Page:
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January 2015 Archives

Patient fatalities from medical mistakes

When New Mexico patients are admitted into a hospital, they typically expect their doctors and other hospital staff to provide them with the best care possible. While most doctors do provide excellent care, preventable mistakes do happen that could result in serious injury, illness or even death.

Representing New Mexico delayed sepsis diagnosis victims

New Mexico residents may not be familiar with sepsis, a type of bacterial infection of the blood that spreads rapidly. Some people suffering from sepsis develop it outside of hospitals, but many contract it in hospitals after surgery. Because sepsis is an infection of the blood, it is distributed throughout the body quickly. People who are not diagnosed and treated in time may go into shock, experience organ failure and eventually die.

What is the process for diagnosing pulmonary embolism?

A doctor considers a combination of factors when diagnosing a pulmonary embolism. Standard approaches in New Mexico include looking for warning signs in the patient's medical history, and a physical exam follows next. As reported by the National Institutes of Health, pulmonary embolisms tend to be discovered in emergency rooms. The doctor on duty first decides if the patient's medical history and physical exam indicate a possible pulmonary embolism. Signs of deep vein thrombosis are looked for in the patient's legs. The blood pressure and state of the patient's heart and lungs are measured as well.

Problems that may develop long after a transplant

Having a stem cell transplant involves many risks, some of which could develop over time and cause problems long after the transplant is complete. New Mexico patients who are preparing for stem cell transplants could arm themselves with information about these potential risks to avoid being caught off guard if they happen.

Unsterilized saline solution mistakenly distributed to hospitals

New Mexico natives may be surprised about the hospital malpractice event that recently occurred in various states. According to reports, around 40 people were treated with unsterilized bags of intravenous fluids. The incident happened when the bags were mistakenly delivered to seven different hospitals in various states from an unknown source. The bags were intended for medical training purposes only and were never supposed to be distributed to medical facilities.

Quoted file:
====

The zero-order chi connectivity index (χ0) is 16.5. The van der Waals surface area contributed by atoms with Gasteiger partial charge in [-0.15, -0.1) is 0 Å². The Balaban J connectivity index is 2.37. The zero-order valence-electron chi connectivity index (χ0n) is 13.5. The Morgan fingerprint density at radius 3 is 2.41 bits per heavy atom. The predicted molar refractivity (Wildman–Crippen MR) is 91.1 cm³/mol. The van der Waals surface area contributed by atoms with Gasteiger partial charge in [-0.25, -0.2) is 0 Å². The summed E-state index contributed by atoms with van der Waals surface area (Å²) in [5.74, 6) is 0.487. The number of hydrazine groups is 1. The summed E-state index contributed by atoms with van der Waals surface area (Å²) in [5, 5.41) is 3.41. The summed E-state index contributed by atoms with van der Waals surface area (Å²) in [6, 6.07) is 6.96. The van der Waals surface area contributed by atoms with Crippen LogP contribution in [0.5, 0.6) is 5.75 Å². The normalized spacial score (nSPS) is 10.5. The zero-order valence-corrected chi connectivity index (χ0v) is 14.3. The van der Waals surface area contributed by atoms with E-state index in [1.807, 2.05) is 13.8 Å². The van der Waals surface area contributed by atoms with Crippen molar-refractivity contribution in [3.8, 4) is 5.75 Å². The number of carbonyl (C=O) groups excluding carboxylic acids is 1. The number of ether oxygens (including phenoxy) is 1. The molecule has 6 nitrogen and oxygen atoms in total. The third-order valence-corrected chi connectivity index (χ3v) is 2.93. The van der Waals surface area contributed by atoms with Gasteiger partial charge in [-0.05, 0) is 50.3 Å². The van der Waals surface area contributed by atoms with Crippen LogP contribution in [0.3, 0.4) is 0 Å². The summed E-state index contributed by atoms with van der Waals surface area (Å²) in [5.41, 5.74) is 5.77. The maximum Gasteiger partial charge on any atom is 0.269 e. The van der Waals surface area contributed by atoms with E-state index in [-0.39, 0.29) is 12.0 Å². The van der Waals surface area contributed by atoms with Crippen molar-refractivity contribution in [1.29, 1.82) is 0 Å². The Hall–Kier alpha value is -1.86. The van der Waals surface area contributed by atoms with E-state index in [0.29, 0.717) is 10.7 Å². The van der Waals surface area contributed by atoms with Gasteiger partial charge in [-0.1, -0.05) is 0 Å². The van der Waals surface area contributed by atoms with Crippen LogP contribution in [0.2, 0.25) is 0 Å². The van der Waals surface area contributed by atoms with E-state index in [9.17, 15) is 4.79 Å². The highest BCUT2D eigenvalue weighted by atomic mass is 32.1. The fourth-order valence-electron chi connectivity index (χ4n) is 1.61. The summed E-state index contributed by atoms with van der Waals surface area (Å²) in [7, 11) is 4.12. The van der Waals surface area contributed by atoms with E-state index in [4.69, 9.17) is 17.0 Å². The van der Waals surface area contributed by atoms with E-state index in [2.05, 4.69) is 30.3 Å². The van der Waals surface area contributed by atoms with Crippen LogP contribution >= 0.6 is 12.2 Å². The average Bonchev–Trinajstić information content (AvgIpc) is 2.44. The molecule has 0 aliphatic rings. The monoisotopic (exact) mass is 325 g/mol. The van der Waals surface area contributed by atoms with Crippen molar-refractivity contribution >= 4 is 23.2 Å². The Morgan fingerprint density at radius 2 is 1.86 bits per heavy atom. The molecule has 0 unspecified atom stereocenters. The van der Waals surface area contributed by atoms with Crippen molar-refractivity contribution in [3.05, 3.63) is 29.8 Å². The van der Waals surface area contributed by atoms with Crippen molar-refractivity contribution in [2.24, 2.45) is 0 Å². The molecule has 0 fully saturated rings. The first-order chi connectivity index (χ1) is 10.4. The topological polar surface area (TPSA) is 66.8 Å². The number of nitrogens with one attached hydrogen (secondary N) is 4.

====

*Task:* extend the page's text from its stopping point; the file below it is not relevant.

FDA proposal on new medical test regulations faces opposition

Some New Mexico residents may have heard of FDA plans to begin regulating laboratory-developed tests just as they already regulate diagnostic tests developed by laboratory manufacturers. These types of tests may range from routine tests for sexually transmitted diseases to tests for certain genetic markers that suggest a cancer risk. The proposal is meeting with mixed responses from industry groups.

When doctors use forceps to assist with delivery

When it is time for a New Mexico woman to have a baby, she may encounter a number of issues, including the baby getting stuck in the birth canal or the baby showing signs of stress. If this happens, doctors may need to use forceps to assist with the delivery.

Prescription errors still happen despite precautions of patients

People in New Mexico who are taking prescription medications can do many things to prevent dangerous drug combinations, allergic reactions and dosage mistakes. However, individual patients are not the only parties involved. Errors can be introduced at many points, including the doctor's office, hospital or pharmacy.

What are the severity levels of brachial plexus injuries?

Pregnant women in New Mexico might want obtain information about the brachial plexus and the injuries that could occur to this group of nerves, because there is always some risk at childbirth. The brachial plexus begins at the base of the neck and extends through the shoulders and into the arms and hands.

Medication dosage errors are common among children

New Mexico residents may not be aware about how common children's medication errors are in the United States. According to a recent study, while 94 percent of the reported errors didn't lead to the child needing medical attention, the mistakes caused 25 deaths and around 1,900 critical injuries that required hospital admission. The wrong type of medicine or the wrong dosage is given to a child every eight minutes, and the younger the child's age, the more likely for a mistake to be made.

Understanding vicarious liability in New Mexico

In a medical malpractice case, there may be more than one party that can be held liable. In addition to the doctor who may have made an error, the hospital where the error occurred could also be held legally responsible. This is referred to as vicarious liability.

Outpatient surgery centers raise concerns

When a New Mexico patient needs to undergo a procedure, they may be apprehensive if their surgery is scheduled to be done at an outpatient surgery center. With the death of Joan Rivers, a famous comedian who died while undergoing an elective surgery at an outpatient clinic, concerns have been raised regarding the safety of these centers.